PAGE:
I do think Office apps will move more to the cloud as they are a prime candidate for it. Tried and tested and can be easily scaled to fit. In terms of very large organisations you stop paying a price per mail box and just end up as a set cost. So it can still work out cheaper than hosting on site. However the real value is a good hosting company take away the requirement for an on site engineer and may have 10-20 highly skilled exchange engineers that have a huge amount of experience between them to set up and mange the service. So new features are quickly implemented and down time is kept to a minimum.

    As for the outage issues, that's some thing each company has to weigh up. But as a medium size company we have diverse links to separate points of presence to our ISP, and if you want to go further you can always go to two separate ISP's. In the 8 odd years I have worked in networking I have never had more than about 10 minutes of internet outage, which for non time critical office based work is not an issue.

    I don't think you will see financial banks going cloud for there desktop or exchange any time soon. for both resilient and security reasons. But I think small business really can gain from it all.
    • If you can't explain it simply, you don't understand it well enough. Albert Einstein
    • An arrow can only be shot by pulling it backward. So when life is dragging you back with difficulties. It means that its going to launch you into something great. So just focus and keep aiming.
  • phoeneousphoeneous Go ping yourself... Member Posts: 2,333 ■■■■■■■□□□
    Chivalry1 wrote: »
    Understood Sizeon....just providing insight from my point of view as a consultant. With the cheap cost of ISP data couriers lines, which most companies already have, the risk of a network outage/slowness are mitigated. I know one client company that literally has 4 data lines to ensure business continuity. I know for some small companies in remote areas this won't be possible, but these days you can get a extra data line from a local ISP for less than $100 a month.

    Yeah, until someone crashes a semi into the mpoe/demarc. Don't laugh, I've seen it happen.
  • ClaymooreClaymoore Member Posts: 1,637
    dbrink wrote: »
    You can easily build an exchange deployment for $400k that will last you a good 3-5 years.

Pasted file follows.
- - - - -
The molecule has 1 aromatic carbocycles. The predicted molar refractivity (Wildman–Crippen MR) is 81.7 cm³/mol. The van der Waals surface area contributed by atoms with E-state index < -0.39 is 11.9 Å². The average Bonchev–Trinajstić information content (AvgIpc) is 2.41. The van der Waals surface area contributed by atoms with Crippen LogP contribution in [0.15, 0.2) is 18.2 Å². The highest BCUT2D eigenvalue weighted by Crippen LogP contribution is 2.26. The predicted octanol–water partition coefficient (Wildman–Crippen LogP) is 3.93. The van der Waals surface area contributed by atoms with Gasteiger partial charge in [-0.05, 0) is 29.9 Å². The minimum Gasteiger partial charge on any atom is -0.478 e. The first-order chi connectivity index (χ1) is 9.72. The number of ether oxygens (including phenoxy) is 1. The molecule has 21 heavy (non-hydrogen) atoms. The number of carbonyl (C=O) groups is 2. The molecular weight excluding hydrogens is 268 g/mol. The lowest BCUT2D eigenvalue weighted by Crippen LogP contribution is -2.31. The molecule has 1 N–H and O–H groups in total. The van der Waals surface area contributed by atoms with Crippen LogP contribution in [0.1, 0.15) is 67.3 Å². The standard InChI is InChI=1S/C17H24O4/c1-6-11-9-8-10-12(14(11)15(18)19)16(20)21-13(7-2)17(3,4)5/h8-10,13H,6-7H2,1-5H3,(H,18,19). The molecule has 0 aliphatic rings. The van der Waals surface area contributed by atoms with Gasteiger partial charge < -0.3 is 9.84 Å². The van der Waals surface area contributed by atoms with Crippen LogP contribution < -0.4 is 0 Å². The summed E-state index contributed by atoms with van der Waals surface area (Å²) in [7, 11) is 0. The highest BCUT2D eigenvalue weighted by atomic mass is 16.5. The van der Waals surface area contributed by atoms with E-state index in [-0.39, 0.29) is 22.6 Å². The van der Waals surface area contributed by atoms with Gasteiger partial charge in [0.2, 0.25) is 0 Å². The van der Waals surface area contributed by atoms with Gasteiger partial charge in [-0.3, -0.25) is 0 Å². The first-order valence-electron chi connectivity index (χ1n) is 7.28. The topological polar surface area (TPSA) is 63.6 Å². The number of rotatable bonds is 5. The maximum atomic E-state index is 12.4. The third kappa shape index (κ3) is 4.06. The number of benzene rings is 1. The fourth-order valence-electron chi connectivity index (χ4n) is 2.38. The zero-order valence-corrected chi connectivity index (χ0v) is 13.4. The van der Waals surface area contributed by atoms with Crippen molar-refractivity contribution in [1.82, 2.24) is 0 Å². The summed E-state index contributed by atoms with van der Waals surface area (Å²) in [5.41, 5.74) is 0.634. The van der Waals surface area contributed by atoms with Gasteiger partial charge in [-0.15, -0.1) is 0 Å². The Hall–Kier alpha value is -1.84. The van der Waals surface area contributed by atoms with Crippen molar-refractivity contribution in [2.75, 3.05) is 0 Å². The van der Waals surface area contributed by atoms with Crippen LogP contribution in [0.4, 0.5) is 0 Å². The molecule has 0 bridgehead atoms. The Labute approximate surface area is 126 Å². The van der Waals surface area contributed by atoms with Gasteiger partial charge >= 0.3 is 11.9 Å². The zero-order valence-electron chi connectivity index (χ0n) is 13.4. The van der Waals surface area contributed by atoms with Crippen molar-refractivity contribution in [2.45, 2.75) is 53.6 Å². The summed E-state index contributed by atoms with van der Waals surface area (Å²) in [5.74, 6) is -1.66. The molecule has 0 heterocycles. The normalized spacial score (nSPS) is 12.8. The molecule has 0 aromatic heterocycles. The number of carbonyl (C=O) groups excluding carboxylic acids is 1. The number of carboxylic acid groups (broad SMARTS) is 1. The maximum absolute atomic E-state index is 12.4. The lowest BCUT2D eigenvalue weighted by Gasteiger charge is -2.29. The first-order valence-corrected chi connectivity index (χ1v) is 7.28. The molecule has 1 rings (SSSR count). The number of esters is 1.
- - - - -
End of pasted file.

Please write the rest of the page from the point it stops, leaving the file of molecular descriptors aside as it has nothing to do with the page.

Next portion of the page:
20k users each with a 50GB primary mailbox is 1 Million GB or a Petabyte of storage. Each redundant copy in the DAG is another petabyte. That's a 1 PB you have to back up, so you need capacity and licensing for the backups. And that's just rough storage for primary mailboxes, we won't consider archiving or database overhead. Exchange has a limit of 2 TB per DB and a limit of 100 DB per server, which limits the DAG to 100 DB of 2 TB each for 200 TB. Now that's 5 separate DAGs you have to manage for your 1 PB of primary mailbox storage. If each is 3 servers - 2 in a primary DC and 1 in a secondary DC - that's 15 mailbox servers that require licensing and annual maintenance. Those servers have to rack somewhere, so that's monthly power/cooling/datacenter space fees. Plus you still have to buy Exchange CALs and probably Outlook for 20k users. That's likely part of your EA, but still not free.

    Still think you can get all that for $400k?
  • dbrinkdbrink Member Posts: 180
    Claymoore wrote: »
    20k users each with a 50GB primary mailbox is 1 Million GB or a Petabyte of storage. Each redundant copy in the DAG is another petabyte. That's a 1 PB you have to back up, so you need capacity and licensing for the backups. And that's just rough storage for primary mailboxes, we won't consider archiving or database overhead. Exchange has a limit of 2 TB per DB and a limit of 100 DB per server, which limits the DAG to 100 DB of 2 TB each for 200 TB. Now that's 5 separate DAGs you have to manage for your 1 PB of primary mailbox storage. If each is 3 servers - 2 in a primary DC and 1 in a secondary DC - that's 15 mailbox servers that require licensing and annual maintenance. Those servers have to rack somewhere, so that's monthly power/cooling/datacenter space fees. Plus you still have to buy Exchange CALs and probably Outlook for 20k users. That's likely part of your EA, but still not free.

    Still think you can get all that for $400k?